Most believers do a fairly good job where the self-evidently hideous, personal sins are concerned. Generally we are not murdering, stealing, lying, jealous wantons. When we read in the newspaper about some ax-wielding murderer we can barely comprehend such malevolence. While we ourselves feel guilty because we might have behaved brusquely toward a colleague, we read of others who brazenly declare that they don’t care to whom they transmit the AIDS virus. Examples of such unspeakable selfishness, though they abound in the newspapers, still boggle our radically more "righteous" minds.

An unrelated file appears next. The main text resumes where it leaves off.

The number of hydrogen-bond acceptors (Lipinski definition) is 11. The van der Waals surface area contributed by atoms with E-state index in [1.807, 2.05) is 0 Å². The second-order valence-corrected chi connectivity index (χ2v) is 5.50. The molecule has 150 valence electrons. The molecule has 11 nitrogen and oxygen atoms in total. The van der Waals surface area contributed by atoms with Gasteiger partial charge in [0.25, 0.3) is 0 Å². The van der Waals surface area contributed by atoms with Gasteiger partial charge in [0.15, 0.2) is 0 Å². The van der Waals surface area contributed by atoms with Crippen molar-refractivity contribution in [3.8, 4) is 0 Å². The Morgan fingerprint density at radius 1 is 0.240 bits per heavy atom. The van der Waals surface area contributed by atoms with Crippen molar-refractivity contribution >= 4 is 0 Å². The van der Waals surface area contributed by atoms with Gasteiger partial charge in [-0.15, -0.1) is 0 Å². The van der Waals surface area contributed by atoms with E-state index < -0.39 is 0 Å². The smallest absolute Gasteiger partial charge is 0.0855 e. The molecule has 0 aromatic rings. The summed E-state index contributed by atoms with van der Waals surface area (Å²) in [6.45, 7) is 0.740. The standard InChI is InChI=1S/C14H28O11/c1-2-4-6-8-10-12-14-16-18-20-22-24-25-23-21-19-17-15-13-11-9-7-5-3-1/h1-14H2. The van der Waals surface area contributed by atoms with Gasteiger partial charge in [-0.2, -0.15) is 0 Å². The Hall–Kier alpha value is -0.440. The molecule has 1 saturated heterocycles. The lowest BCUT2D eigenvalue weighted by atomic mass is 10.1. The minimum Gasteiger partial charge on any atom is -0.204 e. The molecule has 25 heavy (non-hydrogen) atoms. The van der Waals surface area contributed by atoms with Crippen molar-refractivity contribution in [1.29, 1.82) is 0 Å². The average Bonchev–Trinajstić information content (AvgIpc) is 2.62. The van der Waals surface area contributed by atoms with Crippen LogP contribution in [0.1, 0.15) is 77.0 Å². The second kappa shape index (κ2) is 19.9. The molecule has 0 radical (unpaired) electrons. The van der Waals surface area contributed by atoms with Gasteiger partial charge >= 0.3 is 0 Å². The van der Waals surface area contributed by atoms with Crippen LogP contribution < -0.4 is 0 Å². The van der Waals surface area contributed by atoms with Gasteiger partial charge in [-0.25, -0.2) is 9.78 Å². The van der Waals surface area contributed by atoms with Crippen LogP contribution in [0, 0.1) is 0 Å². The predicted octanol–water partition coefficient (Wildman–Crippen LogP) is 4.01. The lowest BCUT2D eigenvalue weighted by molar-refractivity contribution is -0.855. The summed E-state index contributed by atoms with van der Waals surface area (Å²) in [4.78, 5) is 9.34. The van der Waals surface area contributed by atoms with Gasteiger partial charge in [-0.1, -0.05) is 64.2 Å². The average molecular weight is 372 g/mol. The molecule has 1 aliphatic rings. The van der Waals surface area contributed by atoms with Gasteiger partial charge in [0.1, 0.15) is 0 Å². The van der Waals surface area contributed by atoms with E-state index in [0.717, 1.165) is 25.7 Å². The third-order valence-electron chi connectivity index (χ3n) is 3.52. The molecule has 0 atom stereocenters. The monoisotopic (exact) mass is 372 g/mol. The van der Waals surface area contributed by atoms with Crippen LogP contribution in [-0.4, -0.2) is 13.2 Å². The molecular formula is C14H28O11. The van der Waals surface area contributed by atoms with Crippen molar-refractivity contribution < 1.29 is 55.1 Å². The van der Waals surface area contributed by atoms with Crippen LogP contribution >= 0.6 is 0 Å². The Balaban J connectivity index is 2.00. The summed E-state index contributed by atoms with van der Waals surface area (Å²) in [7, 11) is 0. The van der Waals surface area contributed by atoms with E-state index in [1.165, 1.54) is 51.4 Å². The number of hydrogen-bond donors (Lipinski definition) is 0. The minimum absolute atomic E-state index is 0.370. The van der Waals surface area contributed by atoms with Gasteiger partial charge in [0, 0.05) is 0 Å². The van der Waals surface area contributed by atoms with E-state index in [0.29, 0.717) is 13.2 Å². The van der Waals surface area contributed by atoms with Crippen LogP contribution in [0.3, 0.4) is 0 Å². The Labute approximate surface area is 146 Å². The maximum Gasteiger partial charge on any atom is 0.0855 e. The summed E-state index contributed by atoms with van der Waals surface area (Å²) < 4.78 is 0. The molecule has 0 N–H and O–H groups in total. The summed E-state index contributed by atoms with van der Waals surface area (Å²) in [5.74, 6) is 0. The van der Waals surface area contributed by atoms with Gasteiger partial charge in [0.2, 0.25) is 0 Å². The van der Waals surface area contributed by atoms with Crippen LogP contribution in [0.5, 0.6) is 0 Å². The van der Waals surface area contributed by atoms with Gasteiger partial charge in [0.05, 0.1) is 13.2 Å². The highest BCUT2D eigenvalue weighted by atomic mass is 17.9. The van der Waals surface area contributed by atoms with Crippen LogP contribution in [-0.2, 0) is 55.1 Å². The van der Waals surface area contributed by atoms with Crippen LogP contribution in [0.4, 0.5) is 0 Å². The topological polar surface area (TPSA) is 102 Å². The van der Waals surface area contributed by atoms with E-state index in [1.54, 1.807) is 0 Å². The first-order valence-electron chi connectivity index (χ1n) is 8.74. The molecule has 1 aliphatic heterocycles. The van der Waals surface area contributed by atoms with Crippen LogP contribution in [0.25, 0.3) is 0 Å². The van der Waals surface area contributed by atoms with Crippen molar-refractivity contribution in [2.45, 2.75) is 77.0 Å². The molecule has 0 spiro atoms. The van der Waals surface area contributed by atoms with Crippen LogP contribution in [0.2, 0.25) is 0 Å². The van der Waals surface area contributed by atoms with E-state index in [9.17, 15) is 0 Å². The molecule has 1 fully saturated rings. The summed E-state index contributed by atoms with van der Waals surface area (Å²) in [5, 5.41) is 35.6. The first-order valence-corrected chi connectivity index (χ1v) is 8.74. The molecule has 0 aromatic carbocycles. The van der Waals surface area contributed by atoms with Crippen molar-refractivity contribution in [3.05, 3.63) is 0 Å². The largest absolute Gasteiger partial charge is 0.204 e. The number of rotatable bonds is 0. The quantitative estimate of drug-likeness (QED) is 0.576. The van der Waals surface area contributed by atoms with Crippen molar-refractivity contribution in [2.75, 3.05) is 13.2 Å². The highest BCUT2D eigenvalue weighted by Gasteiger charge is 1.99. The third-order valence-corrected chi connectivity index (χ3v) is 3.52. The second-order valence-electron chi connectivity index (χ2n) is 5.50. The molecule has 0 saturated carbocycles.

Of course, on some extremely grave matters — such as abortion — we as a society are never fully certain whether we are engaged in a heroically virtuous act of women’s liberation or in the heartless extermination of the weakest members of the human community for the purposes of the stronger. Most of us don’t think of ourselves as members of a society that countenances the murder of the very young. Yet our consciences are not totally clear, either. The churches aren’t quite ready to devise an abortion ritual, to be enacted in clinics and hospitals, that would call on God to bless this "holy" alternative to birth and baptism. If only God would write on the human heart his law in these matters. But God is silent, or — as judged by our uncertain hearts — is giving contradictory messages. On this issue it is possible to experience such contradictory jolts of conscience that one finally doesn’t know whether to list oneself as a member of a society of the courageously righteous who are mature enough to face up to life’s ambiguity and do the difficult things that freedom requires — or simply a society of moral failures. One even has nightmares intimating that perhaps there is no difference.